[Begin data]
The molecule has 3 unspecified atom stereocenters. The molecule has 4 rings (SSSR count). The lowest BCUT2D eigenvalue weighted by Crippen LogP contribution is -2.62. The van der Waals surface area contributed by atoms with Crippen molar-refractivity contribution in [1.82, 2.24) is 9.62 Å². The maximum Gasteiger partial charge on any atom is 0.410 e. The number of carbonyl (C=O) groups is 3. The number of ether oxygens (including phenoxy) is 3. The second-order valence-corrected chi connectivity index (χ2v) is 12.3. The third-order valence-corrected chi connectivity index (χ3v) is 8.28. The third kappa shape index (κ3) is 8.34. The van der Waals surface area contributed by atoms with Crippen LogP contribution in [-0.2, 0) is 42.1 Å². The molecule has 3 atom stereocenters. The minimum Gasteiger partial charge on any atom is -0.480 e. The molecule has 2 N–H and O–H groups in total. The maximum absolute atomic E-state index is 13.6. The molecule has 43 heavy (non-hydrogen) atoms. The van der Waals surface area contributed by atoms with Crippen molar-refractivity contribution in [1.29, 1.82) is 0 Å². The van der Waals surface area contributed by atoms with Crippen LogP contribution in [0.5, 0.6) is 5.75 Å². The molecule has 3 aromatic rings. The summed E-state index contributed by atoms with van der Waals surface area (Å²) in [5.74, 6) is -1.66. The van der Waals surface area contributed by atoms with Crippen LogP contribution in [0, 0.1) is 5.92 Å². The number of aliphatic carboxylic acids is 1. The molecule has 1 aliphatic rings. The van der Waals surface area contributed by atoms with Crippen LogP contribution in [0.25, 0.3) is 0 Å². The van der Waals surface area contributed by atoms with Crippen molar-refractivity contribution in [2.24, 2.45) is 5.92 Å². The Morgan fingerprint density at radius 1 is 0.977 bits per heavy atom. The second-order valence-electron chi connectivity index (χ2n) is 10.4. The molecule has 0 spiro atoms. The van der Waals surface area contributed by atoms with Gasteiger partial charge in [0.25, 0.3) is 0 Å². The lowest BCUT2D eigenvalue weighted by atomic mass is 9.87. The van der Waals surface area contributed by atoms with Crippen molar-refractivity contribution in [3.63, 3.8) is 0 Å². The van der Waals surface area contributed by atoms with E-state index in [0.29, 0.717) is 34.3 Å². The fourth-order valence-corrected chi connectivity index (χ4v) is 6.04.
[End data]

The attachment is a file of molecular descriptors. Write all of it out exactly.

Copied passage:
The molecule has 3 unspecified atom stereocenters. The molecule has 4 rings (SSSR count). The lowest BCUT2D eigenvalue weighted by Crippen LogP contribution is -2.62. The van der Waals surface area contributed by atoms with Crippen molar-refractivity contribution in [1.82, 2.24) is 9.62 Å². The maximum Gasteiger partial charge on any atom is 0.410 e. The number of carbonyl (C=O) groups is 3. The number of ether oxygens (including phenoxy) is 3. The second-order valence-corrected chi connectivity index (χ2v) is 12.3. The third-order valence-corrected chi connectivity index (χ3v) is 8.28. The third kappa shape index (κ3) is 8.34. The van der Waals surface area contributed by atoms with Crippen LogP contribution in [-0.2, 0) is 42.1 Å². The molecule has 3 atom stereocenters. The minimum Gasteiger partial charge on any atom is -0.480 e. The molecule has 2 N–H and O–H groups in total. The maximum absolute atomic E-state index is 13.6. The molecule has 43 heavy (non-hydrogen) atoms. The van der Waals surface area contributed by atoms with Crippen molar-refractivity contribution in [1.29, 1.82) is 0 Å². The van der Waals surface area contributed by atoms with Crippen LogP contribution in [0.5, 0.6) is 5.75 Å². The molecule has 3 aromatic rings. The summed E-state index contributed by atoms with van der Waals surface area (Å²) in [5.74, 6) is -1.66. The van der Waals surface area contributed by atoms with Crippen LogP contribution in [0, 0.1) is 5.92 Å². The number of aliphatic carboxylic acids is 1. The molecule has 1 aliphatic rings. The van der Waals surface area contributed by atoms with Crippen LogP contribution in [0.25, 0.3) is 0 Å². The van der Waals surface area contributed by atoms with Crippen molar-refractivity contribution in [2.24, 2.45) is 5.92 Å². The Morgan fingerprint density at radius 1 is 0.977 bits per heavy atom. The second-order valence-electron chi connectivity index (χ2n) is 10.4. The molecule has 0 spiro atoms. The van der Waals surface area contributed by atoms with Gasteiger partial charge in [0.25, 0.3) is 0 Å². The lowest BCUT2D eigenvalue weighted by atomic mass is 9.87. The van der Waals surface area contributed by atoms with Crippen molar-refractivity contribution in [3.63, 3.8) is 0 Å². The van der Waals surface area contributed by atoms with E-state index in [0.29, 0.717) is 34.3 Å². The fourth-order valence-corrected chi connectivity index (χ4v) is 6.04.